Marion’s new police chief is already mixing things up, and we look forward to the new landscape.
Joe McHale is a second-generation police officer. He spent years in traditional roles before helping lead the multi-jurisdictional Kansas City No Violence Alliance. He admits he was initially skeptical of KC NoVA’s “focused deterrence” strategy to engage the community, include social services and provide no tolerance for bad behavior.
“It acknowledged that we couldn’t arrest our way out of a cycle of crime,” McHale told our editorial board.
The data-based collaboration identified 50-some groups of about 900 people causing most of the problem. Instead of trying to police a large geographic area, NoVA policed the social network.
Individuals identified as influencers became the focus. “We told them the likelihood of murder in their group was 100 times the national average; that they were more likely to survive deployment to Iraq or Afghanistan.”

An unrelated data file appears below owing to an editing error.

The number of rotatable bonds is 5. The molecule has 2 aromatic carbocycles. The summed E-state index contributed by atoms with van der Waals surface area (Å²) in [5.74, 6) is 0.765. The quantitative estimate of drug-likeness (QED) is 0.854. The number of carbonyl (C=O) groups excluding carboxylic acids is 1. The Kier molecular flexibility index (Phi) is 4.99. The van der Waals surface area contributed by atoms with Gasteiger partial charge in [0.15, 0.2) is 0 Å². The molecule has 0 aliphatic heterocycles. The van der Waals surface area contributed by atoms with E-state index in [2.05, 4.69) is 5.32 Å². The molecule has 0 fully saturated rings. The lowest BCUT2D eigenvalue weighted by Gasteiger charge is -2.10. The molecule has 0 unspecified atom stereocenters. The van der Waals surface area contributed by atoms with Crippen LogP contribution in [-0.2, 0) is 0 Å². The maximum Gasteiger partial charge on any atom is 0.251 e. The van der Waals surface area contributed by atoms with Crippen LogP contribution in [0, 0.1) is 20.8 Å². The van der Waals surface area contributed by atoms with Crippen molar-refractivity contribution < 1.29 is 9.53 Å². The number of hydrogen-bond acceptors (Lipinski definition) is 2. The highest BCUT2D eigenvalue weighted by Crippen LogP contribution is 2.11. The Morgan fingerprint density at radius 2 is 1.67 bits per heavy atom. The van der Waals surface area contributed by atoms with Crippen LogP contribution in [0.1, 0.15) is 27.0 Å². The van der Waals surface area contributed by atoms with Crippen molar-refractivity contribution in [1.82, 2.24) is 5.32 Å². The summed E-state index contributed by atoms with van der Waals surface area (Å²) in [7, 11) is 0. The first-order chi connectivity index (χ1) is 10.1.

Social services were tapped, offering alternatives. Agencies “dropped the hammer” on those who refused to change. And, it worked. In one year, homicide rates dipped by 23 percent.
It’s a strategy McHale wants to apply to non-violent crime, like the recent uptick in burglaries in Linn County.
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Newly forged partnerships with the Cedar Rapids Police Department, Linn County Sheriff’s Office and Foundation 2 have resulted in a U.S. Department of Justice grant application. If successful, Marion will be the lead recipient of resources needed to map local social networks and hopefully turn the tide on property crimes, often connected to drug use.
Even if the grant is denied, McHale plans to adopt more technology-driven approaches, and has already begun data-focused realignments.
Comprehensive and open collaborations that directly engage the community haven’t been a hallmark of local law enforcement — and generally run afoul of long-standing perceptions about the Marion department, which is better known for its robust ticketing. Slowly and deliberately, McHale assured, that’s going to change.
We’re already appreciative of McHale’s emphasis on transparency, and can find no downside to tactics that bridge the invisible boundaries between local communities. It’s an approach that will improve police-community relations, and make policing safer for those in blue and the citizens they serve.
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